Pacific white-sided dolphin ovulated on day 20 confirmed by both ultrasonography and elevated
serum progesterones. This dolphin subsequently became pregnant. The period of gestation can be
predicted to culminate in June 2002.
Pacific white-sided dolphin ovulated on day 21 the second time she was cycled off
Regu-Mate®. Both ultrasonography and elevated serum progesterones confirmed this.
Reproductive behavior followed the same trend as the others and coitus was confirmed with a
postcoital sample showing mobile spermatozoa. She however did not become pregnant. Another cycle
of Regu-Mate® will be attempted in the summer of 2002.
Five out of the six cetaceans ovulated post Regu-Mate®, but not
necessarily after the first cycle on it. Four of the five ovulations occurred at day 20 and one
on day 21 post cessation of Regu-Mate®. Ovulation is defined as the last day the follicle
was observed as the ovulatory day. Three of the five dolphins that ovulated are still pregnant,
but one is not attributed to Regu-Mate® directly. A trend in reproductive behavior was
documented during this project since all dolphins were housed with males. The males elicited the
females as early as day eight post-Regu-Mate® and the females showed receptivity and even
elicitation on approximately day 16 post Regu-Mate®. Reproductive behavior dramatically
stopped the day after ovulation. Whenever possible post coital samples were collected to confirm
coitus and evaluate the spermatozoa.
Regu-Mate® was utilized to encourage ovulation in two pacific
white-sided dolphins that had been in anestrus after two years of monitoring. This may be
important to encourage ovulation in animals that are non-reproductive yet genetically important.
The date of ovulation will give us an exact gestation period for an Atlantic bottlenose dolphin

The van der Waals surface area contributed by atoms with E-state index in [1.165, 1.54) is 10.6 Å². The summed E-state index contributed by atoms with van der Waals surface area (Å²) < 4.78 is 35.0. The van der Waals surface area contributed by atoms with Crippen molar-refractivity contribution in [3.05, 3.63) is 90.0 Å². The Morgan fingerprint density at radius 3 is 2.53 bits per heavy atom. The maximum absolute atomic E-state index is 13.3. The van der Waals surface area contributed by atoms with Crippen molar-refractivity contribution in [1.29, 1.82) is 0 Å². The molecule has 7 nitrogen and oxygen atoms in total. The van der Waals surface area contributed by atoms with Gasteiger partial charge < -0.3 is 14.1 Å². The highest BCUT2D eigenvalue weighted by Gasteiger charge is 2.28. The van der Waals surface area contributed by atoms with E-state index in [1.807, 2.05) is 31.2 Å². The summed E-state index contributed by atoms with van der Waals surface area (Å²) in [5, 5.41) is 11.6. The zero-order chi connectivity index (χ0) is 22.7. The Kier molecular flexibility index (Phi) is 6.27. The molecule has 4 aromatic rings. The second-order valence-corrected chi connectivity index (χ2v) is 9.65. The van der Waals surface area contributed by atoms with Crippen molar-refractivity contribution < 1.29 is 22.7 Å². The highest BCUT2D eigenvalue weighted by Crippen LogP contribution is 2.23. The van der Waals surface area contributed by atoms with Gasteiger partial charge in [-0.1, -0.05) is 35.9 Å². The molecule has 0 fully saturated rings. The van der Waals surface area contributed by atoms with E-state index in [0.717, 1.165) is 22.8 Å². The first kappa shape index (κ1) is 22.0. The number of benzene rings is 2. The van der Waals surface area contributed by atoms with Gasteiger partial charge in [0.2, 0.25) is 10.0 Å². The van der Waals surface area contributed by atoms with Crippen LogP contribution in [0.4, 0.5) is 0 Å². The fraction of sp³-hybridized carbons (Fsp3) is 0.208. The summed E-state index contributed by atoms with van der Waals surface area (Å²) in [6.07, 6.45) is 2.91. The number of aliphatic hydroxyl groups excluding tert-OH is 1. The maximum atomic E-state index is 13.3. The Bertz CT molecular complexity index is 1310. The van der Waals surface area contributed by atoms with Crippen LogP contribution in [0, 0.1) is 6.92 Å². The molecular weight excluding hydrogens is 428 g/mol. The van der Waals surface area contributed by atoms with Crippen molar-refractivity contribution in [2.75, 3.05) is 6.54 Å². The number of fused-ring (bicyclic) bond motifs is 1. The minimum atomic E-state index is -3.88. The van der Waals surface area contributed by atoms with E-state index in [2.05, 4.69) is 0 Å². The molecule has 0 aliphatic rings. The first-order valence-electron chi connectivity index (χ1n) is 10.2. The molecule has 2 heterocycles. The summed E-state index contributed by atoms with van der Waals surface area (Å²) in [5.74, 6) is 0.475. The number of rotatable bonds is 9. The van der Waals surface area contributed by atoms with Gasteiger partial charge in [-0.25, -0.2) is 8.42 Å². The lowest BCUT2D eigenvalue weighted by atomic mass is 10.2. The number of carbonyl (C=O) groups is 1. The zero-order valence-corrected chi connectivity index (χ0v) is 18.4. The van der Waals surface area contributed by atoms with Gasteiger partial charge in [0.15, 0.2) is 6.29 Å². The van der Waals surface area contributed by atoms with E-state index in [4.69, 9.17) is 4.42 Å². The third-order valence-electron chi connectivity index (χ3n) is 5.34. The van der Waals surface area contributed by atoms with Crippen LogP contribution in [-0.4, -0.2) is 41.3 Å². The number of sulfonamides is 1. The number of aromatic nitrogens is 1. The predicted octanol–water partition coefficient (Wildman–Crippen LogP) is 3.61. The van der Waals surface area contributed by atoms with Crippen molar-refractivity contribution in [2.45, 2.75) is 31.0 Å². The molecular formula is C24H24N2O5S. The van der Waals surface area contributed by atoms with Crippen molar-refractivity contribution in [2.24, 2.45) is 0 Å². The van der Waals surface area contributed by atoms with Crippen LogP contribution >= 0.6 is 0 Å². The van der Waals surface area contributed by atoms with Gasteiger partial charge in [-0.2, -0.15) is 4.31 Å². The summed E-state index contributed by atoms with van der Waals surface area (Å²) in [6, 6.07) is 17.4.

and a pacific white-sided dolphin. Three of the ovulations did not result in pregnancy but two
showed evidence of possible miscarriages at an early stage. Regu-Mate® does not
consistently cause ovulations, but in this ongoing project the results were very promising and
further studies to obtain information on the variables of when it causes ovulation or not need
to be further evaluated. In our hands, a cycle of at least 30 days on Regu-Mate® was
sufficient to encourage ovulation.
We would like to thank all the studies that have moved cetacean
reproduction forward from scientists such as Fiona Brooks and Todd Robeck. We would like to
thank Rafaella Simoni, graduate student from Italy, for organizing the data. We would like to
thank the trainers at Miami Seaquarium.
1. Brook F. 1997. The use of diagnostic ultrasound in assessment
of the reproductive status of the bottlenose dolphin, Tursiops aduncus, in captivity and
applications in management of a controlled breeding programme. The Hong Kong Polytechnic
University, Kowloon, Hong Kong.
2. Dougherty M, Bossart G, Renner M. 2000, Case study: Calf born
thirteen months post-Regu-Mate® contraception with social complications, in Report from
the Bottlenose Dolphin Breeding Workshop, Duffield, D.A., and Robeck, T.R. (eds.), American
Zoological Association Marine Mammal Taxon Advisory Group, Silver Spring, MD, 41-42.
3. Robeck TR, E Jensen, F Brooks, N Rourke, C Rayner, R Kinoshita,
in Proceedings of the American Association of Zoo Veterinarians and International Association
for Aquatic Animal Medicine Joint Conference, 2000, New Orleans, Lousiana, p.222.